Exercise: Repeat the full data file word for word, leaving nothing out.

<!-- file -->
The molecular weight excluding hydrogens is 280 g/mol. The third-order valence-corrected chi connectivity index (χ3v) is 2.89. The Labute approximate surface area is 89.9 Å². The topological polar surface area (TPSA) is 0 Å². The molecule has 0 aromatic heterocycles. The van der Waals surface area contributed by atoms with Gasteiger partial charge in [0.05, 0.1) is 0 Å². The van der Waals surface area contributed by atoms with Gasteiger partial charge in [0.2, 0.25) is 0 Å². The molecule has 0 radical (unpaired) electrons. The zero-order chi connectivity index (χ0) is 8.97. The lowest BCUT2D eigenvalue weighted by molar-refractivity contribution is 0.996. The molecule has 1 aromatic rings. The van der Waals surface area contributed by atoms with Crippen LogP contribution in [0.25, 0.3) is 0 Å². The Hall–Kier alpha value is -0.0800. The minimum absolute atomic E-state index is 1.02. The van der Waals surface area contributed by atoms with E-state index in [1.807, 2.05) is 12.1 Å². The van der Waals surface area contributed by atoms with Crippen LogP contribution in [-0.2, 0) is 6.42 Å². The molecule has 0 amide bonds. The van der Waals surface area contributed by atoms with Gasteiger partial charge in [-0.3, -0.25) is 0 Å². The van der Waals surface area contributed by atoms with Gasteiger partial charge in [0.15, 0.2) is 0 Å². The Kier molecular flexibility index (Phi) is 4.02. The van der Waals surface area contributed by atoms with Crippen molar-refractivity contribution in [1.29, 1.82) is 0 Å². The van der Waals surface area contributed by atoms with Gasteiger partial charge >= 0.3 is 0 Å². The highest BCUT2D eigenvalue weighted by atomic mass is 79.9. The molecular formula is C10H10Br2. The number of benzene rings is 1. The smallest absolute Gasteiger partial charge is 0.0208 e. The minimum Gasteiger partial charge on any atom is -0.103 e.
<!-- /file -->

The molecular weight excluding hydrogens is 280 g/mol. The third-order valence-corrected chi connectivity index (χ3v) is 2.89. The Labute approximate surface area is 89.9 Å². The topological polar surface area (TPSA) is 0 Å². The molecule has 0 aromatic heterocycles. The van der Waals surface area contributed by atoms with Gasteiger partial charge in [0.05, 0.1) is 0 Å². The van der Waals surface area contributed by atoms with Gasteiger partial charge in [0.2, 0.25) is 0 Å². The molecule has 0 radical (unpaired) electrons. The zero-order chi connectivity index (χ0) is 8.97. The lowest BCUT2D eigenvalue weighted by molar-refractivity contribution is 0.996. The molecule has 1 aromatic rings. The van der Waals surface area contributed by atoms with Crippen LogP contribution in [0.25, 0.3) is 0 Å². The Hall–Kier alpha value is -0.0800. The minimum absolute atomic E-state index is 1.02. The van der Waals surface area contributed by atoms with E-state index in [1.807, 2.05) is 12.1 Å². The van der Waals surface area contributed by atoms with Crippen LogP contribution in [-0.2, 0) is 6.42 Å². The molecule has 0 amide bonds. The van der Waals surface area contributed by atoms with Gasteiger partial charge in [-0.3, -0.25) is 0 Å². The van der Waals surface area contributed by atoms with Gasteiger partial charge in [0.15, 0.2) is 0 Å². The Kier molecular flexibility index (Phi) is 4.02. The van der Waals surface area contributed by atoms with Crippen molar-refractivity contribution in [1.29, 1.82) is 0 Å². The van der Waals surface area contributed by atoms with Gasteiger partial charge >= 0.3 is 0 Å². The highest BCUT2D eigenvalue weighted by atomic mass is 79.9. The molecular formula is C10H10Br2. The number of benzene rings is 1. The smallest absolute Gasteiger partial charge is 0.0208 e. The minimum Gasteiger partial charge on any atom is -0.103 e.